William Metcalfe, 10/15/2018

Current Occupation: Having retired from profitable work, I am playing about with either writing or photography.
Former Occupation: There were 40 years of picture framing. My company was one of the first in Washington, DC, to push for preservation as a very important aspect of a framing job. 
Contact Information: After 30 years of aimless travel, I settled down in Washington, DC. after I found I enjoyed working as a picture framer. In the years of travel and of working with customers, I have accumulated a large collection of stories, which exist as short notes. For a period, I was also, by acclamation, a interesting photographer, but a move to a near suburb, a wonderful wife and our 3 children took more and more time. I had to curtail my pursuits. Now that I am retired and my children are adults, I have returned to earlier interests. The iMac which sits on my desk offers itself as a means of rendering a legible copy of a story from the dusty corridors of my mind. It also offers itself as a instructor in converting digital snapshots into something much more meaningful, might I say art. One can only hope




    Decades ago, one of our shop’s customers brought in a framed poster which, jokingly, she claimed was haunted. It had been framed at another frame shop closer to where she now lived. After she took it home and hung it, the poster would softly moan at intervals (This older lady was not the type to moan over). She found this disturbing. Yours truly solved her problem.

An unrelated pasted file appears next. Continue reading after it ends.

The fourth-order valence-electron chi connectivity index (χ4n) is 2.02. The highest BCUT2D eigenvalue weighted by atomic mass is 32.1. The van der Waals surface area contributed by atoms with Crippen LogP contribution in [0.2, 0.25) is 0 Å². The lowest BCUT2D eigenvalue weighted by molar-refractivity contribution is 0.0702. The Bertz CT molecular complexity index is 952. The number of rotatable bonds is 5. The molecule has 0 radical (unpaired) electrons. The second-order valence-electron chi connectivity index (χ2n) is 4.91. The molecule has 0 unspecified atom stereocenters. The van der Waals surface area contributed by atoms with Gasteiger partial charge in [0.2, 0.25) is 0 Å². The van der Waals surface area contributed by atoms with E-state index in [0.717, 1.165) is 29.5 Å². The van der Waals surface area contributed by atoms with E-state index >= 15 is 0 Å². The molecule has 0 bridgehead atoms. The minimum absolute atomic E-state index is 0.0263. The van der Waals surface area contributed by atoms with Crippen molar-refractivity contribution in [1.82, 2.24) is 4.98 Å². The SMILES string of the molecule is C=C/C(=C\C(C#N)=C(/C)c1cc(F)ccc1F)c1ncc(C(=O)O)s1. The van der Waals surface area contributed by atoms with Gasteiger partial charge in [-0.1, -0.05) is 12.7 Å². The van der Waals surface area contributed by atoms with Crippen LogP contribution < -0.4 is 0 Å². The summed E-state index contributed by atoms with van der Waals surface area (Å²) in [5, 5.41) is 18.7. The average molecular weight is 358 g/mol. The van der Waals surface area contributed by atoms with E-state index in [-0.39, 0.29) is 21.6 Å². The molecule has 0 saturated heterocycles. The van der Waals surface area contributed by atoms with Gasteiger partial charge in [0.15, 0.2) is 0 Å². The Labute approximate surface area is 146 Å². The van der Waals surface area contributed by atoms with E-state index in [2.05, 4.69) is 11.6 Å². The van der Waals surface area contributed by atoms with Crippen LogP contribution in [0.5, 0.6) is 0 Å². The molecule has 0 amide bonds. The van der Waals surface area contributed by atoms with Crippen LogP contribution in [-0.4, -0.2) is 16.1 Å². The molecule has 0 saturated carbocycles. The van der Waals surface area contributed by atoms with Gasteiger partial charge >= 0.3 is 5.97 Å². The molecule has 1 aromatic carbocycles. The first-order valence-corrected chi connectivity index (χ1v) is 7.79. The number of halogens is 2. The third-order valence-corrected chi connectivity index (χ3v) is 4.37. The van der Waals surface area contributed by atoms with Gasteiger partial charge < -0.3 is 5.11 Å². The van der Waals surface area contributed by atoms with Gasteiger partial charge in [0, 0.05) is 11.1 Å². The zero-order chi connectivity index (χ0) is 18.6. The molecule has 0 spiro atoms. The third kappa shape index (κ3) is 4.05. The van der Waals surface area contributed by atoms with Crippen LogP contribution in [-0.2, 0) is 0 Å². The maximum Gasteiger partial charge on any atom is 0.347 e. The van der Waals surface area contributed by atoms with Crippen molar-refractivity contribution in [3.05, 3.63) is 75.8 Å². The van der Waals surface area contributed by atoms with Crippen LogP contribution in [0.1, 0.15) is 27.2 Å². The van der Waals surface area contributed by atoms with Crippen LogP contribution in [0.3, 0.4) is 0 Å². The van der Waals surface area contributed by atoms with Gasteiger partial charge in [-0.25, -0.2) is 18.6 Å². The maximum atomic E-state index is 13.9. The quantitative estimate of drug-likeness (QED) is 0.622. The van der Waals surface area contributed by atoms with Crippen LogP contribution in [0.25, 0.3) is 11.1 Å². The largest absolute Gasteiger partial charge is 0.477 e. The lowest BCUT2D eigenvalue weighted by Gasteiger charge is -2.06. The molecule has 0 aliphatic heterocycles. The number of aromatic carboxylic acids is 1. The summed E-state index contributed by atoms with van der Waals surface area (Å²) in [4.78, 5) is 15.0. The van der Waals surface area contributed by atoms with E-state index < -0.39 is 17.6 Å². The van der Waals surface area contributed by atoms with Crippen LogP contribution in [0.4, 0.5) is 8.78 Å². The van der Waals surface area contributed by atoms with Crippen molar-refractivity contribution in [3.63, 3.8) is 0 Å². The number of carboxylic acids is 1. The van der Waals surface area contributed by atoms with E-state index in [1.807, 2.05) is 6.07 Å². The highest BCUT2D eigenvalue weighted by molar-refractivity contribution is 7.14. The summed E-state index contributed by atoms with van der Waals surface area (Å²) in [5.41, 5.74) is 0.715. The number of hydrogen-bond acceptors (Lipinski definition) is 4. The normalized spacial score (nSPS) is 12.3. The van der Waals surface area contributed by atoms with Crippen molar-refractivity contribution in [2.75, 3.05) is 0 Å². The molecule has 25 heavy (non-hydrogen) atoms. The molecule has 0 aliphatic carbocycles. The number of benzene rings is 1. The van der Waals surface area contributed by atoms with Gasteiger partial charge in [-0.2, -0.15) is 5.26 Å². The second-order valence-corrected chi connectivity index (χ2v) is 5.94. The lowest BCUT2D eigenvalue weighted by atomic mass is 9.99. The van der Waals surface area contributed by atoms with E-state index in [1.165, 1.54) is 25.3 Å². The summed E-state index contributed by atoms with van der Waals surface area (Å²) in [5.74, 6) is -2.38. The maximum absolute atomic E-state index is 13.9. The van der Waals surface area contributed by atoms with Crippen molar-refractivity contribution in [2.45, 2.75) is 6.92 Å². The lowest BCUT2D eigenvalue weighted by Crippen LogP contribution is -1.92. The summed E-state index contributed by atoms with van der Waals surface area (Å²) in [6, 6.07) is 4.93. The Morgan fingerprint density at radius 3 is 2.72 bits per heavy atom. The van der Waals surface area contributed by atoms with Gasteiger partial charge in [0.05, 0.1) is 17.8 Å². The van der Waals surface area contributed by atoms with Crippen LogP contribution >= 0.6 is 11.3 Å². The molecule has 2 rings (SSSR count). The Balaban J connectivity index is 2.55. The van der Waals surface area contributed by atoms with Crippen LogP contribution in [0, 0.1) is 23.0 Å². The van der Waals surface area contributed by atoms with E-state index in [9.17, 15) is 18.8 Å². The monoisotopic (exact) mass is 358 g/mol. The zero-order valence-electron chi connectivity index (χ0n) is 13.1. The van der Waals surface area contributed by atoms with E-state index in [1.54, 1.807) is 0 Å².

The shop that did the work had scrimped on material. When I turned the frame around, I saw a box without a lid. The poster now became its back. There was about one and a half inches between the rear of the box and the back of the poster. The poster had been glued onto a thin plywood or a thick paper board and then glued onto the walls of the box. These walls were quarter of an inch plywood. At the very bottom of the frame there was nothing that would provide a bit of space between the frame and the wall. This prevents dust from piling up behind the frame. The shop had attached the wire so tightly that the back of the frame pressed firmly against the wall. The lady lived near a very busy, urban street in an apartment house. Her apartment was near the top of the building. The poster was hung on an interior wall. Whenever large trucks or buses traveled on this very busy street, their masses caused vibrations that were transferred to her apartment, where they were amplified by the boxed poster. To exorcise this ghostly, monotone emanation, I gave the wire some slack and added two small, plastic bumpers to the bottom corners. Instead of one hanger for the poster, I used two for stability. Problem solved, I thought.
    Unfortunately, I can’t brag that my work was a success for we never heard from the woman again.

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